WHO ARE THEY? A self-described “hillbilly urban blues two-men band” of two French brothers who play guitar and drums — though these recordings also feature keyboards, bass and other other instruments.
WHAT IS THIS? Their second studio album of raw-boned rock, roots, punk, blues, rockabilly and surf, the wild ’n’ woolly Stack-O-Lee is vaguely reminiscent of a less-manic Jon Spencer (no surprise, since it was produced by Spencer cohort Matt Verta-Ray) — and a disc that actually features a slate of original tunes, though its title suggests otherwise.
WHAT DOES IT SOUND LIKE? An album that handily lives up to its geographical handle despite the players’ origins. In fact, if you didn’t know where the Schmidt brothers got their passports, you might assume they were from the south or midwestern U.S., based on their hard-twanging guitars and bar-band punch.
WHAT SHOULD IT BE TITLED? Franco-Americana.
HOW SHOULD I LISTEN TO IT? While appreciating the apparently endless roster of European artists who manage to play American music just as well as the Yankees — if not better.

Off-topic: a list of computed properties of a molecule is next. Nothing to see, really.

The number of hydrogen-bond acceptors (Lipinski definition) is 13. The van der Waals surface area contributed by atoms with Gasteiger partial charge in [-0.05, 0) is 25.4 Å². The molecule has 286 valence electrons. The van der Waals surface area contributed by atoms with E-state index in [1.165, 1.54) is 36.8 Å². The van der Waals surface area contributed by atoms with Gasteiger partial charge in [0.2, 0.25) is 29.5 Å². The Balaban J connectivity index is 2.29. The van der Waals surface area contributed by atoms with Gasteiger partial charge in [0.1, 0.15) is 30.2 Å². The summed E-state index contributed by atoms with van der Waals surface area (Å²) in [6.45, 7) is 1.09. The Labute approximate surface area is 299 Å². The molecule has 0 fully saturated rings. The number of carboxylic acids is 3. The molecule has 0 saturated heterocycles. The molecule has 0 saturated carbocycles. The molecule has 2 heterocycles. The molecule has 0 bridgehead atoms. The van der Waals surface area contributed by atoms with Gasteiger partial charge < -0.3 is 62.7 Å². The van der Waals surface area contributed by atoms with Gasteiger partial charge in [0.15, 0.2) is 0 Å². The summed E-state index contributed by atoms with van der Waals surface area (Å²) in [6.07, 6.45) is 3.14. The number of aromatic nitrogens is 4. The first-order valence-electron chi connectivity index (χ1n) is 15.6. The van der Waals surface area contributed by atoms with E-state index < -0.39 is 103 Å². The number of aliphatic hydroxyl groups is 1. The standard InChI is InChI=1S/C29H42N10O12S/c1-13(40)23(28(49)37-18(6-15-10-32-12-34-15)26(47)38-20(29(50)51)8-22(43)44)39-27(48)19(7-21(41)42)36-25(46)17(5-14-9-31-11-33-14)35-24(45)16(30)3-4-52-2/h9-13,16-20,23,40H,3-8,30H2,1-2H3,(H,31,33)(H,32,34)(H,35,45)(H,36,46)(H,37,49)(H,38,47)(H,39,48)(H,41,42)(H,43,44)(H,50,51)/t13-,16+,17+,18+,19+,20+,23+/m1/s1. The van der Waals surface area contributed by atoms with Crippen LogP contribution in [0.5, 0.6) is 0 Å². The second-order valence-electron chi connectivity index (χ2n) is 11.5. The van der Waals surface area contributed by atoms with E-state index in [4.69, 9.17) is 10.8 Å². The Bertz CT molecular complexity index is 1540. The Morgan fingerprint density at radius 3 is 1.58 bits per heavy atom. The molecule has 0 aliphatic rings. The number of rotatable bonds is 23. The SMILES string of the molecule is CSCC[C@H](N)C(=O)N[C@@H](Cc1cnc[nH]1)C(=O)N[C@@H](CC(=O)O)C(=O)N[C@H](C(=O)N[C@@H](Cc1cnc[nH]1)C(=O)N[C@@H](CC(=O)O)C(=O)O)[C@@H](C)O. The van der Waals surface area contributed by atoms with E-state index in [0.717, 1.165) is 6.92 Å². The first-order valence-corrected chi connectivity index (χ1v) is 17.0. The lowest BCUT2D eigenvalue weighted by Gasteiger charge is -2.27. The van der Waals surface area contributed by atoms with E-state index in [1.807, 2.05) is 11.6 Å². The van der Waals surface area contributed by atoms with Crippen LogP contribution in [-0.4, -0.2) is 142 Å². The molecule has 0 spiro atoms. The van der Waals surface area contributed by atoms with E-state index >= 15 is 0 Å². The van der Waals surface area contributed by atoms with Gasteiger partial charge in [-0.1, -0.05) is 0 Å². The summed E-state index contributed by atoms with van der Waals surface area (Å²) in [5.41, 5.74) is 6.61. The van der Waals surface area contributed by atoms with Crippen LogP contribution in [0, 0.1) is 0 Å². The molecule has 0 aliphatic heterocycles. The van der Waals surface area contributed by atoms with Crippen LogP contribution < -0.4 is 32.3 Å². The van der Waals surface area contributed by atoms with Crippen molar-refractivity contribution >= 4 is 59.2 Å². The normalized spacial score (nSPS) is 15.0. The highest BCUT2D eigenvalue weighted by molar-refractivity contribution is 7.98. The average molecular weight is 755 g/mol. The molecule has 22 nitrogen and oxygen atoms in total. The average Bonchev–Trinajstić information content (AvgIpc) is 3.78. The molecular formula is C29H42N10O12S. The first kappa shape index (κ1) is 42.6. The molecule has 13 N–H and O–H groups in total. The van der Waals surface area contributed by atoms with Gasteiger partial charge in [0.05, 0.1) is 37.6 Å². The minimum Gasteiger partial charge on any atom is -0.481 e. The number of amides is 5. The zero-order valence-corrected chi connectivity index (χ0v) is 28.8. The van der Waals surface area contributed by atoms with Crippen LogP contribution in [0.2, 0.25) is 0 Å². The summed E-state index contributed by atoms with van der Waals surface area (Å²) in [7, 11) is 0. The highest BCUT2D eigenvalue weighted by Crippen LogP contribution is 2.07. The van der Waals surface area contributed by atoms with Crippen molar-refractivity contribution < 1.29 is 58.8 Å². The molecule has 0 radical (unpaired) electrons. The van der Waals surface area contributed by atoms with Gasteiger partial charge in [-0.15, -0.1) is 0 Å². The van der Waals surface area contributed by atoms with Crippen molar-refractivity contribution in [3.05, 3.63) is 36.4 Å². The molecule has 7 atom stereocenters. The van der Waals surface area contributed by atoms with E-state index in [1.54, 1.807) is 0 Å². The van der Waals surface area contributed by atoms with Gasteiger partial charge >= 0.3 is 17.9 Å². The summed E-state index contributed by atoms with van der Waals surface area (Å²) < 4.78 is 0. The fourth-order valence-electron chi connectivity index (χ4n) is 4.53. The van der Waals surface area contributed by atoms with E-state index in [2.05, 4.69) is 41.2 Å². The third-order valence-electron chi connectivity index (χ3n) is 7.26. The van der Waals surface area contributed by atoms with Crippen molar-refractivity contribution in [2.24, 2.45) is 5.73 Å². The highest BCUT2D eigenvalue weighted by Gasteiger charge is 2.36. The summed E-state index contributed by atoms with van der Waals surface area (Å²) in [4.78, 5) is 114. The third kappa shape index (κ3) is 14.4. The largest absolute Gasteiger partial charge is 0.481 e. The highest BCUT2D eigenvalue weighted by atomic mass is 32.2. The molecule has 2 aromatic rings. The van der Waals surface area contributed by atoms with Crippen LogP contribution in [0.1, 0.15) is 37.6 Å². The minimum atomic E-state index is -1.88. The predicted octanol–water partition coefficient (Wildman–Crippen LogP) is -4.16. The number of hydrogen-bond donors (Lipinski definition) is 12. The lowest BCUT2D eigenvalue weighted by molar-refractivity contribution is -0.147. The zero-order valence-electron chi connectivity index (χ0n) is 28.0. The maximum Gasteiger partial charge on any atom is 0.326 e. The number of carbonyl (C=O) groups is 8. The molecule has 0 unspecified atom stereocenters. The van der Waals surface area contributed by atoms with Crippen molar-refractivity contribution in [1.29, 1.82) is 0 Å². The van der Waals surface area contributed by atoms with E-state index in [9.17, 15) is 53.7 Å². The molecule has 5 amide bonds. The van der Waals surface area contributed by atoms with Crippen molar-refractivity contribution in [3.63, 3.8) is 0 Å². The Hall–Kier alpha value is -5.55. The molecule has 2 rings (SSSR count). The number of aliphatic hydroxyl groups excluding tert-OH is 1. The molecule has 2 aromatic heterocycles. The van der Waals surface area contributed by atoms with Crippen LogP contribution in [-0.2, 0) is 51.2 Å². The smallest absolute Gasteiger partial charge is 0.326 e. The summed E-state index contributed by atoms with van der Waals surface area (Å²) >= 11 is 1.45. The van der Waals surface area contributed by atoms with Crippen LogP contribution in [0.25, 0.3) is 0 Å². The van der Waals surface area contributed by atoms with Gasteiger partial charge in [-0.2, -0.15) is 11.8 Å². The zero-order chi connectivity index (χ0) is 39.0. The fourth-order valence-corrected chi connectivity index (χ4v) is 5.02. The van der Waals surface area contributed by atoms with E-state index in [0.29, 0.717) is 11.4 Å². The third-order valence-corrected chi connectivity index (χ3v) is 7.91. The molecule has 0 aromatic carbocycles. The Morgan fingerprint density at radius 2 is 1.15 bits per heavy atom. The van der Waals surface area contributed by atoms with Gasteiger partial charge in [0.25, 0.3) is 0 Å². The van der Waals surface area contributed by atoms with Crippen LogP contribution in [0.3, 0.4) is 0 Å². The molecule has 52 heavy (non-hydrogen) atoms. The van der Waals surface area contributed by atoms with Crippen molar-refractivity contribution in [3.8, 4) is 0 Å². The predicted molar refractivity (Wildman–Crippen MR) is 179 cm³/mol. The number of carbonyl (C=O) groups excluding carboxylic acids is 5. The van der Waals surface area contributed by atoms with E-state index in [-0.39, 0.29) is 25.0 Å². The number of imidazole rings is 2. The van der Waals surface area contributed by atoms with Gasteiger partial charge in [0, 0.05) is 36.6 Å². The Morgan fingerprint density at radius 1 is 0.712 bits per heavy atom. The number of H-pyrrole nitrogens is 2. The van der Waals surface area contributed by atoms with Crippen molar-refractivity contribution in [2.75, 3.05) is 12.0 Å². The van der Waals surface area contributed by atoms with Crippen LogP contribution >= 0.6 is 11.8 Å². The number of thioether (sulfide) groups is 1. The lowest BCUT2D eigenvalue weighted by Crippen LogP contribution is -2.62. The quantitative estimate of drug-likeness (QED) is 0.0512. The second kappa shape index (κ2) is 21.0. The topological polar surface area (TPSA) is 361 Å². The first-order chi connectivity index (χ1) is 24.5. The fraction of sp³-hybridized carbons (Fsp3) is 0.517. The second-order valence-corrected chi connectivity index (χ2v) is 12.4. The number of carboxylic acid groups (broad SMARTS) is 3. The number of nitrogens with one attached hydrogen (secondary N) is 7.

WHAT 10 WORDS SUM IT UP? Old-school, immediate, potent, rollicking, scrappy, earthy, gritty, crunchy, twangy, rugged.
WHAT ARE THE BEST SONGS? The slashing kickoff Neon Devil, the organ-swelled and horn-hopped Holy Book, the burly punkabilly blasts Trojan War and Home Run, the updated Sun Studios jangle of Soldier’s Lament, the Bo Diddley-style rocker H. Musth.
WHAT WILL MY FRIENDS SAY? ‘If you could get an American visa for playing the blues, these guys would be totally in.’
HOW OFTEN WILL I LISTEN TO IT? It’s good for a few spins.
IF THIS ALBUM WERE FOOD, WHAT WOULD IT BE? A bleu cheeseburger.
SHOULD I BUY, STREAM OR STEAL IT? It only makes sense to stream the Juice — though you may decide they’re actually good enough to earn your dough.